History Of The Lindy Hop

Did you know that before swing, jive and jitterbug, big band dancing swept the nation? Read here to learn about the history of the lindy hop.

Did you know that before swing, before rock and roll, and even before the jitterbug, there was a dance that swept America? Read this article to find the origins of the lindy hop.

The lindy hop got its start in the 1920's in Harlem. It's name was derived from Charles Lindburgh's first plane "hop" across the Atlantic. It was first recorded at the "Savoy," or the Savoy Ballroom, the most popular ballroom in Harlem. The dance was a mixture of swing, waltz and just plain jive. The lindy hop bears the distinction of being one of the fastest dances to evolve in a short period. Its evolution was fueled by competitions held at the Savoy between dancers. New moves were added as an impulse, and lindy hop became a hugely popular dance. Lindy hop was most notable for being a strange, wonderful combination of elements. It was fueled by jazz, African rhythms, swing music and the stately aura of social dancing that predominated from Europe.

George Snowden and "Big Bea," his female partner, were credited with the first air move. In other words, Shorty was so small that Big Bea would often carry him from the floor, legs kicking in the air. This move has been taken to great heights, and the lindy hop is famous for the swirls that dancers take in the air. Other famous lindy hoppers were Leroy Jones and George Ganaway, a man with such phenomenal talent that he often simply grabbed a partner and started dancing to win competitions. It is said that professional dancers from other areas attempted to learn this dance, but were not able. Put simply, to learn lindy hop completely, and have it as part of the blood, one was required to grow up dancing in Harlem, presumably at the Savoy.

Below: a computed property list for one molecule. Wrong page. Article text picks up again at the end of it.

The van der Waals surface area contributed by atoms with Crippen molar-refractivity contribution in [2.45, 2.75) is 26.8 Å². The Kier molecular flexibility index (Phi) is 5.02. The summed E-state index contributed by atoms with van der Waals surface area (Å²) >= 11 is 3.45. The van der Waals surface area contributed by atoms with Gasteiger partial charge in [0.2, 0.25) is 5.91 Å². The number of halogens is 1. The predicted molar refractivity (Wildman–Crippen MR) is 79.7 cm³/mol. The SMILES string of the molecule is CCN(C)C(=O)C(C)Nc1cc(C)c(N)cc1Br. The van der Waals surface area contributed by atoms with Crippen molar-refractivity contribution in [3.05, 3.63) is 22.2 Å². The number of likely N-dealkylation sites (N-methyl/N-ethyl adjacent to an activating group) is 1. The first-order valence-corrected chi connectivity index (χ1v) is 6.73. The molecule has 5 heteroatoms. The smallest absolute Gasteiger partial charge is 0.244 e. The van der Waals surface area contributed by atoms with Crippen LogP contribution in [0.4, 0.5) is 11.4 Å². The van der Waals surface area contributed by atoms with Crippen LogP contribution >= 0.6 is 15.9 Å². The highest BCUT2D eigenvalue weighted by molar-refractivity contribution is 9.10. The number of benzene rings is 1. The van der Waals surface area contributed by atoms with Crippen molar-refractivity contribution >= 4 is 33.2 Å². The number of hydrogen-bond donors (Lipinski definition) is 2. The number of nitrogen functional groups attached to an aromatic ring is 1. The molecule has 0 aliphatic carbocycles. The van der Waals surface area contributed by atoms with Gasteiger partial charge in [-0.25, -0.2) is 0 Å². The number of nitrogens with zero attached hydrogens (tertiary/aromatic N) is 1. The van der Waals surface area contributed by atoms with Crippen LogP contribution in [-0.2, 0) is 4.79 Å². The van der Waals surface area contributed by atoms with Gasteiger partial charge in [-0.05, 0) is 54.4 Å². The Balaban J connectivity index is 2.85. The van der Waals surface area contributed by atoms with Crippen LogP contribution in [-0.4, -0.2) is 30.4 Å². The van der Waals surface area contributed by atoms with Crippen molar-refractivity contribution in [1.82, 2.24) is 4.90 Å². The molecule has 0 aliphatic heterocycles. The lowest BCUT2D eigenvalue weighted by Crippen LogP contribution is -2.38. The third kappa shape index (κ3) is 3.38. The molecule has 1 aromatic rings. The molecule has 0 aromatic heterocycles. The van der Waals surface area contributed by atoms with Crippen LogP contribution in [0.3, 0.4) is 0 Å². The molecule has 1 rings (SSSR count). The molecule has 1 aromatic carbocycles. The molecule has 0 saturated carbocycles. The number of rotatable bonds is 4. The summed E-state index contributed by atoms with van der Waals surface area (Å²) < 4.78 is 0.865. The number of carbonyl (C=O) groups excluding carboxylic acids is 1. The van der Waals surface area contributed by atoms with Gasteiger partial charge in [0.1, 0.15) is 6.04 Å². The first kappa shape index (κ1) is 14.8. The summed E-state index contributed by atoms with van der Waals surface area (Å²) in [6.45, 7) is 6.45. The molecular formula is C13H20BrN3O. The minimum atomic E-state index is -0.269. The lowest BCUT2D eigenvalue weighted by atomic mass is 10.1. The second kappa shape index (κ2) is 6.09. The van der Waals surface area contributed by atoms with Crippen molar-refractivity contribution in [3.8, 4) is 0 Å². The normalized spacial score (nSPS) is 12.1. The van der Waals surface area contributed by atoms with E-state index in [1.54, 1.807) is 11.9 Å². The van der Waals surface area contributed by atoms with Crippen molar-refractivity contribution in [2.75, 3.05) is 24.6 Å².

Two famous lindy hop groups that arose were the Congaroo dancers, a group that entertained after the Second World War, and Whitey's Lindy Hoppers. The latter were famous for their crazy moves, some even throwing partners up to eight feet in the air. Formed by Herbert White, this group consisted solely of youngsters and was a training ground for those who wanted to adopt dancing as a professional gig. The nature of the lindy hop can again be seen in the way these youngsters danced. Most of their moved were literally improvised, and there are countless turns and swings that have been lost due to time. While set routines were laid out, lindy hopper were judged by how much they could add to these routines, not by how well they did the routine itself.

The lindy hop eventually split into sections. It indirectly started swing, jive, jitterbug, rock and roll, and the boogie. It's main trait was the "American" nature of its dancing. While European dances were very closed off, indicating close, defined space, the lindy hop was a wild, whooping dance that often consisted of kicks and throwing the partner around. The lindy hop is still alive today, though it is rarely seen. For competition and performance information, check with a local college or dance academy.

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